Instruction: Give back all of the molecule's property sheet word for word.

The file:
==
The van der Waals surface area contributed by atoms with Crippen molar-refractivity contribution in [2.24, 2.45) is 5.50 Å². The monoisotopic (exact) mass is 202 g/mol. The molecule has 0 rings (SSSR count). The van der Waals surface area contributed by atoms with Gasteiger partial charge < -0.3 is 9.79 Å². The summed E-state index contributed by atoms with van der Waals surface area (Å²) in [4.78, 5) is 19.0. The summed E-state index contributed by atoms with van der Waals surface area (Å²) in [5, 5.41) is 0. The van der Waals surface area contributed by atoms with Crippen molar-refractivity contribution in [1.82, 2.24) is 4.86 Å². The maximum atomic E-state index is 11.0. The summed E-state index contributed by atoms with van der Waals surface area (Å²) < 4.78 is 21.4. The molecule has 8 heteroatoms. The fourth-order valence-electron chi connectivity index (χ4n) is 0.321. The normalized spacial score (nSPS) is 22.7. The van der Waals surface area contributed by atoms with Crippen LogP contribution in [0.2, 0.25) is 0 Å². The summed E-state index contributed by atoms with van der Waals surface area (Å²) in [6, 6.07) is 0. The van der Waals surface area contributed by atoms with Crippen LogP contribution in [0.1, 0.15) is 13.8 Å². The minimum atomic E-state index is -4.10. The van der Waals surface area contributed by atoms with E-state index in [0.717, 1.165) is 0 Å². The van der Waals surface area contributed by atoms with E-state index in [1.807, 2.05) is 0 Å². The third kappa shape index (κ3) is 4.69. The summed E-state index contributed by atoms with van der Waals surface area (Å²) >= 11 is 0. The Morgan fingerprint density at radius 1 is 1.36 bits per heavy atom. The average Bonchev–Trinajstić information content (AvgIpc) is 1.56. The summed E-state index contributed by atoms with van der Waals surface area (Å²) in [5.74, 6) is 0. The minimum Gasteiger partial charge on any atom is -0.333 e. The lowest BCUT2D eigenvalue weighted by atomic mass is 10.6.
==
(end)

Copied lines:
The van der Waals surface area contributed by atoms with Crippen molar-refractivity contribution in [2.24, 2.45) is 5.50 Å². The monoisotopic (exact) mass is 202 g/mol. The molecule has 0 rings (SSSR count). The van der Waals surface area contributed by atoms with Gasteiger partial charge < -0.3 is 9.79 Å². The summed E-state index contributed by atoms with van der Waals surface area (Å²) in [4.78, 5) is 19.0. The summed E-state index contributed by atoms with van der Waals surface area (Å²) in [5, 5.41) is 0. The van der Waals surface area contributed by atoms with Crippen molar-refractivity contribution in [1.82, 2.24) is 4.86 Å². The maximum atomic E-state index is 11.0. The summed E-state index contributed by atoms with van der Waals surface area (Å²) < 4.78 is 21.4. The molecule has 8 heteroatoms. The fourth-order valence-electron chi connectivity index (χ4n) is 0.321. The normalized spacial score (nSPS) is 22.7. The van der Waals surface area contributed by atoms with Crippen LogP contribution in [0.2, 0.25) is 0 Å². The summed E-state index contributed by atoms with van der Waals surface area (Å²) in [6, 6.07) is 0. The van der Waals surface area contributed by atoms with Crippen LogP contribution in [0.1, 0.15) is 13.8 Å². The minimum atomic E-state index is -4.10. The van der Waals surface area contributed by atoms with E-state index in [0.717, 1.165) is 0 Å². The van der Waals surface area contributed by atoms with E-state index in [1.807, 2.05) is 0 Å². The third kappa shape index (κ3) is 4.69. The summed E-state index contributed by atoms with van der Waals surface area (Å²) >= 11 is 0. The Morgan fingerprint density at radius 1 is 1.36 bits per heavy atom. The average Bonchev–Trinajstić information content (AvgIpc) is 1.56. The summed E-state index contributed by atoms with van der Waals surface area (Å²) in [5.74, 6) is 0. The minimum Gasteiger partial charge on any atom is -0.333 e. The lowest BCUT2D eigenvalue weighted by atomic mass is 10.6.